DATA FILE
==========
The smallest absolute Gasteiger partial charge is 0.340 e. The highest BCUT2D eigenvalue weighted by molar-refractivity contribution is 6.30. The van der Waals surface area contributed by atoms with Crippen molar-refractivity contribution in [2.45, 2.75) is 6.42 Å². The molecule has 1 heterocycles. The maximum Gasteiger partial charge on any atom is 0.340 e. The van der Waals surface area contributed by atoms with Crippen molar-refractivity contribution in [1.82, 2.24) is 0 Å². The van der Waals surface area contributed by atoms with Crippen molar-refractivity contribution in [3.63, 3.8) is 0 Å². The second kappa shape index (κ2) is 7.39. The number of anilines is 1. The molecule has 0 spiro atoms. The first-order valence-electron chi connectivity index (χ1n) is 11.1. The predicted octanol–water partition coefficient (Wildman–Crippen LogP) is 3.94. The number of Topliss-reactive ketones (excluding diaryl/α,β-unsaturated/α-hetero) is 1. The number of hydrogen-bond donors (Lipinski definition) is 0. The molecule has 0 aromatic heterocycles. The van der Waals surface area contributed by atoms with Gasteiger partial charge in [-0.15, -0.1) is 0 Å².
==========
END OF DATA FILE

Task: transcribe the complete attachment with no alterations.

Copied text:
The smallest absolute Gasteiger partial charge is 0.340 e. The highest BCUT2D eigenvalue weighted by molar-refractivity contribution is 6.30. The van der Waals surface area contributed by atoms with Crippen molar-refractivity contribution in [2.45, 2.75) is 6.42 Å². The molecule has 1 heterocycles. The maximum Gasteiger partial charge on any atom is 0.340 e. The van der Waals surface area contributed by atoms with Crippen molar-refractivity contribution in [1.82, 2.24) is 0 Å². The van der Waals surface area contributed by atoms with Crippen molar-refractivity contribution in [3.63, 3.8) is 0 Å². The second kappa shape index (κ2) is 7.39. The number of anilines is 1. The molecule has 0 spiro atoms. The first-order valence-electron chi connectivity index (χ1n) is 11.1. The predicted octanol–water partition coefficient (Wildman–Crippen LogP) is 3.94. The number of Topliss-reactive ketones (excluding diaryl/α,β-unsaturated/α-hetero) is 1. The number of hydrogen-bond donors (Lipinski definition) is 0. The molecule has 0 aromatic heterocycles. The van der Waals surface area contributed by atoms with Gasteiger partial charge in [-0.15, -0.1) is 0 Å².